JERUSALEM, Dec 21 (Reuters) - Militants in Gaza
used an advanced Russian-designed missile against an Israeli tank this month, Israel's military chief said on Tuesday, underscoring how smuggled weaponry has improved Palestinian combat capabilities.
Lieutenant-General Gabi Ashkenazi's disclosures about the armour-piercing attack followed an Israeli newspaper report that the army planned to deploy the only tank battalion it has equipped with a new missile shield outside the Gaza Strip. On December 6, for the first time, a Kornet missile was fired and hit an IDF (Israel Defence Forces) tank, penetrating its armour, Ashkenazi told a closed-door parliamentary session, according to an official transcript released to the media.
Fortunately it did not explode within the tank. It is a heavy missile that is among the most dangerous that we have seen on this front and was not used even during the Lebanon war.
According to its manufacturer, KBP Instrument Design Bureau of Tula, Russia, the Kornet can puncture 1,200 mm (47-inch)-thick armour at ranges of up to 5.5 km (3.4 miles).
Its laser guidance is backed by thermal sights for easier night use. Its warhead has 10 kg (22 pounds) of high explosive.
There was no Palestinian claim of responsibility for the attack described by Ashkenazi, which a military spokesman said targeted a tank posted on the Gaza border. Israel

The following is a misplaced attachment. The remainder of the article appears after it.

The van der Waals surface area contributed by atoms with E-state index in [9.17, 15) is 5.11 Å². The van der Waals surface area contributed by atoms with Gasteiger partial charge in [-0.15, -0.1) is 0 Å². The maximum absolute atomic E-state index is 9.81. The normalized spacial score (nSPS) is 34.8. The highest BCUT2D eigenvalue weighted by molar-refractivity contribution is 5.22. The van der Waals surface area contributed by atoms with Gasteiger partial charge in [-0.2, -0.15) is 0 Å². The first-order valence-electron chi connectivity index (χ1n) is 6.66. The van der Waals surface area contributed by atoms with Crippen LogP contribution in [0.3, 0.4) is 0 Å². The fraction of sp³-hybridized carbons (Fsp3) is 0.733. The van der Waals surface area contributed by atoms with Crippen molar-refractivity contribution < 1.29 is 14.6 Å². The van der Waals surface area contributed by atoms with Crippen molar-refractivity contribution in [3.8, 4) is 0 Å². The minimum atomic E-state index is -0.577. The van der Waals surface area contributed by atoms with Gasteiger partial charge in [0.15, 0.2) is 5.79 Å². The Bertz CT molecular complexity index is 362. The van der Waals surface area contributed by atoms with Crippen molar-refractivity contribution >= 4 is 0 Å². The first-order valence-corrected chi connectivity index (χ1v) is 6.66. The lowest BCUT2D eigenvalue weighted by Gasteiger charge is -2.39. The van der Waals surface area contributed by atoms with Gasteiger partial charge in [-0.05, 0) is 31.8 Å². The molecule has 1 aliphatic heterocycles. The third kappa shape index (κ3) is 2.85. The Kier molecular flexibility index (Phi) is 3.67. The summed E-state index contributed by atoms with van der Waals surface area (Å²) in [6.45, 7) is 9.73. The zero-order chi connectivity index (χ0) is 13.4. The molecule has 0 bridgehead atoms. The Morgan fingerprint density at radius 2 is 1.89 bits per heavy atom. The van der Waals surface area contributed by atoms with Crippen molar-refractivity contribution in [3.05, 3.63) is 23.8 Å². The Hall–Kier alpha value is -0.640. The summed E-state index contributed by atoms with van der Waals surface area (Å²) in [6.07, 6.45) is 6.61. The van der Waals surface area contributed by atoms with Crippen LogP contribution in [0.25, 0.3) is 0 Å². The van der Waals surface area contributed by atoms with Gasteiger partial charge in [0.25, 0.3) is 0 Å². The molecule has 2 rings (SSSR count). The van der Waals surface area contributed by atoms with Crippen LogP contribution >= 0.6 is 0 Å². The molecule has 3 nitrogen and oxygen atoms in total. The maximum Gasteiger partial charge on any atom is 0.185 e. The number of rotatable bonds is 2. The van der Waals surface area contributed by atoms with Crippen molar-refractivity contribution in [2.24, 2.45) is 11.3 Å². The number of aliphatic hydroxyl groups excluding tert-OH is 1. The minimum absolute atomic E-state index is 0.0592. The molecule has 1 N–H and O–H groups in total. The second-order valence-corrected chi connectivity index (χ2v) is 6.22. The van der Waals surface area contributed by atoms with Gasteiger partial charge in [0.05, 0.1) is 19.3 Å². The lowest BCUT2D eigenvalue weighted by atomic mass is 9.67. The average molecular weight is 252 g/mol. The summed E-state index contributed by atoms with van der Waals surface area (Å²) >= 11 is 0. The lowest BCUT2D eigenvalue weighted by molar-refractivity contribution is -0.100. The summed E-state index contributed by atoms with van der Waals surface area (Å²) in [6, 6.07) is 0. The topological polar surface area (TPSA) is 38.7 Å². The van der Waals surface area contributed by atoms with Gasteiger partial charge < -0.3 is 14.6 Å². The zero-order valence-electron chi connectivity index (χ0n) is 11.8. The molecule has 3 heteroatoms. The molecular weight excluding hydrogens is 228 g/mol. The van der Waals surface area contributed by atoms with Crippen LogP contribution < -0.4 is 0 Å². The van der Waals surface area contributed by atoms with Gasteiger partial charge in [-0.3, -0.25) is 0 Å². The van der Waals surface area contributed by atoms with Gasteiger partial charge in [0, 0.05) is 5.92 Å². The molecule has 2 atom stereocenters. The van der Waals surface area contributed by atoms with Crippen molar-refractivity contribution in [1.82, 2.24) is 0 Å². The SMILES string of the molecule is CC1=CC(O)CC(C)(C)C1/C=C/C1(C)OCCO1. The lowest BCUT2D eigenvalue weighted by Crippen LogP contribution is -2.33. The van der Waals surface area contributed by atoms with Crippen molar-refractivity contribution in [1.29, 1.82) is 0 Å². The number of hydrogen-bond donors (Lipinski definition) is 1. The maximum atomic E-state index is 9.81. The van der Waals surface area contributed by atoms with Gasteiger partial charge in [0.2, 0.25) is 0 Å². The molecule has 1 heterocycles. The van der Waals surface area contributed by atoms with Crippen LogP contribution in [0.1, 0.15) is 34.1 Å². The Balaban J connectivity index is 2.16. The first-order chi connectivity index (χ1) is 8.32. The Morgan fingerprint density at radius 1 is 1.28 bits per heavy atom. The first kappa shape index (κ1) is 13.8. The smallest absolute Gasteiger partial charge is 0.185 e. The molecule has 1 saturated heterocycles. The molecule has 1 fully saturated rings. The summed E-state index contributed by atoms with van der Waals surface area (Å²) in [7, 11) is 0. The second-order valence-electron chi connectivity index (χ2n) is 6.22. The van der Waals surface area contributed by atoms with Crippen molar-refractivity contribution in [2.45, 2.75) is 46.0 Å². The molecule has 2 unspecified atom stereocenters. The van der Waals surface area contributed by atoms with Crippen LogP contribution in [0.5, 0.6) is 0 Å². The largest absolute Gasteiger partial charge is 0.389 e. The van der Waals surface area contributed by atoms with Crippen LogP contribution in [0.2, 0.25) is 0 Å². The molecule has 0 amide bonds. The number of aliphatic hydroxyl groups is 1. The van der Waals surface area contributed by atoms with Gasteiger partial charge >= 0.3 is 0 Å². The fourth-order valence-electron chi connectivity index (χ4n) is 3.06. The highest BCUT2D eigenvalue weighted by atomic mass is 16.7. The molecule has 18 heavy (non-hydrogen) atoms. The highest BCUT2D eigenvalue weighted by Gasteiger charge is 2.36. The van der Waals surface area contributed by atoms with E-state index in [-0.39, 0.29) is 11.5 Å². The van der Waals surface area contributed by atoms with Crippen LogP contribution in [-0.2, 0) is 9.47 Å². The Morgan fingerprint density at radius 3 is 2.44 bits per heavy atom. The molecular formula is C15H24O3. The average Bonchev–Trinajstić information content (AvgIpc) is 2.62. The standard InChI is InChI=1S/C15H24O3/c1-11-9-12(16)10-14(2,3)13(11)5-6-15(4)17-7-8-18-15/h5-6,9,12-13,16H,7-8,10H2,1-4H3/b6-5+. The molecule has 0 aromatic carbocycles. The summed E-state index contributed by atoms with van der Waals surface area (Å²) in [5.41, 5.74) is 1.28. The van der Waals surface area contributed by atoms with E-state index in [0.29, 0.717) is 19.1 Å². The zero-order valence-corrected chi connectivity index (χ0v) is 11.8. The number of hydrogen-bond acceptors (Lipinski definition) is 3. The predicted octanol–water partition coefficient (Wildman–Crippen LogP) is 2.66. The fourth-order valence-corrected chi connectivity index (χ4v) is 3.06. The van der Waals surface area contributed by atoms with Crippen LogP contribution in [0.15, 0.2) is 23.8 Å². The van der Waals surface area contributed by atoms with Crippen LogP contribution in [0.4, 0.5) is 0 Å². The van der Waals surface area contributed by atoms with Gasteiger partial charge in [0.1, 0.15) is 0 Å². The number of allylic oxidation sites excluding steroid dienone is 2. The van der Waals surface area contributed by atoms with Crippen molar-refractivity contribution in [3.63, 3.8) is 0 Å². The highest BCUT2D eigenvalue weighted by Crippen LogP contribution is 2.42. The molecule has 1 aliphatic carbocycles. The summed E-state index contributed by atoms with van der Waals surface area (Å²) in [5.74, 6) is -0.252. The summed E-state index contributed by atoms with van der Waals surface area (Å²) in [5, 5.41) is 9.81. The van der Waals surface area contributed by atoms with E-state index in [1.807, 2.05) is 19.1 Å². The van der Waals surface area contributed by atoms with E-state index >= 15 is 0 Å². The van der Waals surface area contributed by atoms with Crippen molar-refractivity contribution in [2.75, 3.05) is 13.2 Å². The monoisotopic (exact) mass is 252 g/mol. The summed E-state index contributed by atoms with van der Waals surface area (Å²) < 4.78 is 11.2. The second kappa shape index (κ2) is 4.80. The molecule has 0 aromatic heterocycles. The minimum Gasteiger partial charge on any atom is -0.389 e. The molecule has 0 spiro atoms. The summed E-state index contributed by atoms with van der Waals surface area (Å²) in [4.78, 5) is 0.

uses armour to cover foot patrols and incursions into Palestinian territory.
rulers, who generally hold sway over smaller armed factions there, declined comment on Ashkenazi's remarks. But Hamas, which fought a three-week war with Israel in 2008-2009, has made little secret of supplementing its mostly rudimentary arsenal with factory-made weapons bought on the black market and smuggled via tunnels from neighbouring Egypt.
Hamas has also modelled itself on Lebanon's Hezbollah
guerrillas, who held off a punishing Israeli offensive in 2006. Iranian-backed Hezbollah destroyed or disabled some three dozen tanks in that war, more than 10 percent of the total deployed. The experience shook Israel's confidence in its conventional military clout, and speeded its development of Trophy, a system mounted on tanks that spots and shoots down incoming missiles. Haaretz daily reported on Monday that Israel would next month begin deploying the 9th armoured battalion, the only one whose tanks have been fitted with Trophy, outside Gaza.
An Israeli battalion numbers around 36 tanks, while Trophy costs some $250,000. The relatively slow pace of the system's implementation reflects budget constraints as Israel prepares for a range of perceived threats from Gaza, Lebanon and Iran.
Asked about the Haaretz report, an Israeli military spokeswoman said only that the army planned to field-test a Trophy-equipped tank on Wednesday, using a disarmed missile.